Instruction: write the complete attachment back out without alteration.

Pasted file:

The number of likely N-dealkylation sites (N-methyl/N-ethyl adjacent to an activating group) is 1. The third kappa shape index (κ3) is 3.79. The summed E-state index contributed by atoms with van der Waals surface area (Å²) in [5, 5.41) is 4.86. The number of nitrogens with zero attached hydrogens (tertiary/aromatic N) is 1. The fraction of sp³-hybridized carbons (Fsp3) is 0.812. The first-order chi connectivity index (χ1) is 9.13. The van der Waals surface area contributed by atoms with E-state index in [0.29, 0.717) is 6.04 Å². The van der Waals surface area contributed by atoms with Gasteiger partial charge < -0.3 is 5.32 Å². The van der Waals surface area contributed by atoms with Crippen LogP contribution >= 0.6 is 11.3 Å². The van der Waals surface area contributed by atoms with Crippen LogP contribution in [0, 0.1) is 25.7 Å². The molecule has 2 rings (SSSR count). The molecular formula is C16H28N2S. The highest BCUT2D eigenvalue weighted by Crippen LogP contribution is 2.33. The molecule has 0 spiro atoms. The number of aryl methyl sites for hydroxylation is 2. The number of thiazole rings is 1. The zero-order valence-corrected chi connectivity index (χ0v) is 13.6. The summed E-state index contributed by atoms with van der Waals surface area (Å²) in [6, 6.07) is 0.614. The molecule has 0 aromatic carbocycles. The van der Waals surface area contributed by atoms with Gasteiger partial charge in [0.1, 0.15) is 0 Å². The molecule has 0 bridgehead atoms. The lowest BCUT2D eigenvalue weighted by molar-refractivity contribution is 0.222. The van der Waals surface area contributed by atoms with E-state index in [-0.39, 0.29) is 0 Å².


The number of likely N-dealkylation sites (N-methyl/N-ethyl adjacent to an activating group) is 1. The third kappa shape index (κ3) is 3.79. The summed E-state index contributed by atoms with van der Waals surface area (Å²) in [5, 5.41) is 4.86. The number of nitrogens with zero attached hydrogens (tertiary/aromatic N) is 1. The fraction of sp³-hybridized carbons (Fsp3) is 0.812. The first-order chi connectivity index (χ1) is 9.13. The van der Waals surface area contributed by atoms with E-state index in [0.29, 0.717) is 6.04 Å². The van der Waals surface area contributed by atoms with Gasteiger partial charge < -0.3 is 5.32 Å². The van der Waals surface area contributed by atoms with Crippen LogP contribution >= 0.6 is 11.3 Å². The van der Waals surface area contributed by atoms with Crippen LogP contribution in [0, 0.1) is 25.7 Å². The molecule has 2 rings (SSSR count). The molecular formula is C16H28N2S. The highest BCUT2D eigenvalue weighted by Crippen LogP contribution is 2.33. The molecule has 0 spiro atoms. The number of aryl methyl sites for hydroxylation is 2. The number of thiazole rings is 1. The zero-order valence-corrected chi connectivity index (χ0v) is 13.6. The summed E-state index contributed by atoms with van der Waals surface area (Å²) in [6, 6.07) is 0.614. The molecule has 0 aromatic carbocycles. The van der Waals surface area contributed by atoms with Gasteiger partial charge in [0.1, 0.15) is 0 Å². The molecule has 0 bridgehead atoms. The lowest BCUT2D eigenvalue weighted by molar-refractivity contribution is 0.222. The van der Waals surface area contributed by atoms with E-state index in [-0.39, 0.29) is 0 Å².